“The film is wrapped in a shimmery fog and lit mostly by candles that dance off dusty walls. And the house at the center of all the drama, with its spectacular canal-side setting, long twisting hallways, dark balconies, spiraling stairs and decomposing garden, evokes plenty of ghosts. It may not be a typical horror film but this Gothic romance about conflicted characters, doomed romance and ever-shifting identities will haunt you . . . It’s a terrible shame that The Lost Moment was neglected for so long. If critics had been kinder and audiences more receptive, there’s a high probability that director Martin Gabel would have continued making movies and he might have been remembered alongside some of the more interesting filmmakers who were working at Universal in the late forties and fifties. But when he died at age 73 in 1986 after suffering a massive heart attack the New York Times didn’t bother to mention his singular directing credit in their obituary.”

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Fatal Charm: Cast a Dark Shadow (1955)
“The picture opens with a striking scene shot inside a funhouse ride at a carnival. Dirk Bogarde’s character is sharing his seat with his wife and future murder victim (Mona Washbourne) when the camera focuses in on his face hidden by shadows while his pupils appear to light-up. It’s a startling effect that makes Bogarde look like a hungry demon with hellfire in his eyes. In this clever title sequence, director Lewis Gilbert and cinematographer Jack Asher signal to film audiences that their male protagonist is a monster before he ever opens his mouth.”

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10 Trailblazing Horror Films Directed by Women
“All month long TCM has been airing films made by women on Tuesday and Thursday night as part of their groundbreaking Trailblazing Women series hosted by Illeana Douglas. According to Charles Tabesh, senior vice president of programming for TCM, the goal of Trailblazing Women is to “Highlight the impact of female filmmakers throughout history and encourage future female filmmakers.” The response has been overwhelmingly positive and it’s heartening to see TCM’s resources used to educate, inform and inspire viewers . . . I’ve been enjoying a lot of the Trailblazing Women programming myself but since we’re in the middle of Schocktober, I thought I’d set aside some time to highlight some of my favorite horror films and thrillers directed by women who have left their macabre mark on a genre that many mistakenly assume is not very female friendly.”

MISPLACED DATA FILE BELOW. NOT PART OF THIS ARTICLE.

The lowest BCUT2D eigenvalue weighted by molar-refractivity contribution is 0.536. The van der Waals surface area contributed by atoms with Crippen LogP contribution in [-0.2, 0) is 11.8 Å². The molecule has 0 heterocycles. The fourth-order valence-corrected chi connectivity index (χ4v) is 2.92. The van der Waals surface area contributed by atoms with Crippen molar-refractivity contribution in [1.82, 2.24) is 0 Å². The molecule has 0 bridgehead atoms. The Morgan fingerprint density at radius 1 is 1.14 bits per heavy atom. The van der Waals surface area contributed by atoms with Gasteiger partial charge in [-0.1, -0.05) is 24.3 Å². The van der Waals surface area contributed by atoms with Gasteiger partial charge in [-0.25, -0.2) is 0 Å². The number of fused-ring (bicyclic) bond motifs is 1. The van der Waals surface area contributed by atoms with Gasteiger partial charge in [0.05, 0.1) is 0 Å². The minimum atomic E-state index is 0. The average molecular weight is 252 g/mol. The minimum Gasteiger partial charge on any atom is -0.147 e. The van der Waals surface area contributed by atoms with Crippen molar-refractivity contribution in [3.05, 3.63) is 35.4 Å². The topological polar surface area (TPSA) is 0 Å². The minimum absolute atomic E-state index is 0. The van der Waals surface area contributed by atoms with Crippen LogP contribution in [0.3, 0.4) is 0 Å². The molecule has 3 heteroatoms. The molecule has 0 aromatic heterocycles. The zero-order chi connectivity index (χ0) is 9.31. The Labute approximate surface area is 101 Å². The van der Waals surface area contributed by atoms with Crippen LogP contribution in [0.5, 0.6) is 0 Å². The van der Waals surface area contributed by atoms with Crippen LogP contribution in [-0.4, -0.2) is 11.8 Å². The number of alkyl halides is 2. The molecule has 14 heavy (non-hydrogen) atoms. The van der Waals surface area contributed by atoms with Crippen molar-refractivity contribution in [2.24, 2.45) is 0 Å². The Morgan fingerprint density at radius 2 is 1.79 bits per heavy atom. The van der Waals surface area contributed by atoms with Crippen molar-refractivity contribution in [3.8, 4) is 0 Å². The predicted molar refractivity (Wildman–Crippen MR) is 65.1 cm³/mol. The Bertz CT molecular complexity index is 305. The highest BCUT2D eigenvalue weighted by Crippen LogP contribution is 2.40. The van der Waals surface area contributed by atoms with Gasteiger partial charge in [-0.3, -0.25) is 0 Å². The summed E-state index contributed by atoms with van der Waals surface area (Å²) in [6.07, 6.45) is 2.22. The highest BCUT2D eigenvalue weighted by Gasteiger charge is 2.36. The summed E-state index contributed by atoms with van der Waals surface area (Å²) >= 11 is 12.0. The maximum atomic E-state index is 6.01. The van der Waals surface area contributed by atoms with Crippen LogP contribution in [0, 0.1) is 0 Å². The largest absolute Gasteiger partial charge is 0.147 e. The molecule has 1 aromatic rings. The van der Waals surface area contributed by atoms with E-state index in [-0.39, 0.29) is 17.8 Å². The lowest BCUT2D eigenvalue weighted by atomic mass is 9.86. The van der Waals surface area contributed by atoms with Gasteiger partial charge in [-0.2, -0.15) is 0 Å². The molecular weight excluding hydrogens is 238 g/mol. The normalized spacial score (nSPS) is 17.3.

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Double Your Pleasure with a Dracula Double Feature
“Tod Browning’s DRACULA is rightly hailed as a horror classic while the Spanish version directed by George Melford was assumed lost and went largely unseen by modern audiences following its initial release until it was restored and distributed on home video in 1992. Both films were shot at the same time using the same sets but with different casts, which was a typical practice by studios in the early 1930s. Their goal was to appeal to international audiences eager to see new-fangled sound films in their own language. The idea quickly went out of favor due to the high cost of producing multiple movies but the Spanish language version of DRACULA is one of best examples we have of this popular practice.”

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Wine & Wolves: The Curse of the Werewolf (1961)
“This unique Gothic horror from Hammer is part love story, part social allegory and part monster movie. John Elder aka Anthony Hinds’s script was loosely based on a book by Guy Endor (The Werewolf of Paris) and it takes a grim but very modern view of life by stressing that the werewolf is a product of his environment and circumstance instead of just a supernatural beast. The impressive sets, which were borrowed from previous Hammer productions, still look fresh and are accentuated by Terrence Fisher’s direction. This is somewhat of a staid film for Fisher and lacks the abundant style that the director brought to The Brides of Dracula (1961) made the same year. Instead, the film becomes a creative showcase for Oliver Reed’s performance and he’s spectacular as well as deeply moving as the cursed werewolf. The film also provides a nice backdrop for some of the studio’s best make-up effects designed by Roy Ashton. Reed’s transformation from a handsome young man (he was just 21-years-old at the time) into a ferocious wolf is particularly startling but it’s matched by the makeup used to age and disfigure the beggar and the Marquis. The two men are not typical monsters but as their souls seemingly wither and die; their decaying faces illustrate the ravages of time and the darkness that has suffocated their hearts.”